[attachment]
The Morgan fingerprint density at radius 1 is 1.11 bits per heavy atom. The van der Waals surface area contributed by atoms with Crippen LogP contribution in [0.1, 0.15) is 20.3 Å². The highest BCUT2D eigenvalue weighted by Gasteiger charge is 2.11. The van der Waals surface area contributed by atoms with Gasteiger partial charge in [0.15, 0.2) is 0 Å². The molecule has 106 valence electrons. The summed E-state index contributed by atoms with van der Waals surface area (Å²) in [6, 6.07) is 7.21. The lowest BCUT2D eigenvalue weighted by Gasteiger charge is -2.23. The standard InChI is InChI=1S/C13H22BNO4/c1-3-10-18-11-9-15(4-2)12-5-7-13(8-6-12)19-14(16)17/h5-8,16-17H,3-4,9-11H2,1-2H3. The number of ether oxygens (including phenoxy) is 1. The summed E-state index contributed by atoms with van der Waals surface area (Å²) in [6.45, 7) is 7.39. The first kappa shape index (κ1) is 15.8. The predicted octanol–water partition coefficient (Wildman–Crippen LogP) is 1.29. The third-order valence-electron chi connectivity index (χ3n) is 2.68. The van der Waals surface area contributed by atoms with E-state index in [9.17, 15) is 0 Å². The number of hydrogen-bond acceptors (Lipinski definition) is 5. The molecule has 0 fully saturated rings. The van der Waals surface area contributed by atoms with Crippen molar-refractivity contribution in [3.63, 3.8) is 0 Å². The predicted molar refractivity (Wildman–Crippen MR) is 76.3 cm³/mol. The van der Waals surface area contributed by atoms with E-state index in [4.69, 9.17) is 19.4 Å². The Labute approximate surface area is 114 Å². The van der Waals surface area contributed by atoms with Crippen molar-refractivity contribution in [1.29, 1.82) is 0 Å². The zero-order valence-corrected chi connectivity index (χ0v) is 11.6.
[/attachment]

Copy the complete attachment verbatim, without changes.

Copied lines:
The Morgan fingerprint density at radius 1 is 1.11 bits per heavy atom. The van der Waals surface area contributed by atoms with Crippen LogP contribution in [0.1, 0.15) is 20.3 Å². The highest BCUT2D eigenvalue weighted by Gasteiger charge is 2.11. The van der Waals surface area contributed by atoms with Gasteiger partial charge in [0.15, 0.2) is 0 Å². The molecule has 106 valence electrons. The summed E-state index contributed by atoms with van der Waals surface area (Å²) in [6, 6.07) is 7.21. The lowest BCUT2D eigenvalue weighted by Gasteiger charge is -2.23. The standard InChI is InChI=1S/C13H22BNO4/c1-3-10-18-11-9-15(4-2)12-5-7-13(8-6-12)19-14(16)17/h5-8,16-17H,3-4,9-11H2,1-2H3. The number of ether oxygens (including phenoxy) is 1. The summed E-state index contributed by atoms with van der Waals surface area (Å²) in [6.45, 7) is 7.39. The first kappa shape index (κ1) is 15.8. The predicted octanol–water partition coefficient (Wildman–Crippen LogP) is 1.29. The third-order valence-electron chi connectivity index (χ3n) is 2.68. The van der Waals surface area contributed by atoms with E-state index in [9.17, 15) is 0 Å². The number of hydrogen-bond acceptors (Lipinski definition) is 5. The molecule has 0 fully saturated rings. The van der Waals surface area contributed by atoms with Crippen molar-refractivity contribution in [3.63, 3.8) is 0 Å². The predicted molar refractivity (Wildman–Crippen MR) is 76.3 cm³/mol. The van der Waals surface area contributed by atoms with E-state index in [4.69, 9.17) is 19.4 Å². The Labute approximate surface area is 114 Å². The van der Waals surface area contributed by atoms with Crippen molar-refractivity contribution in [1.29, 1.82) is 0 Å². The zero-order valence-corrected chi connectivity index (χ0v) is 11.6.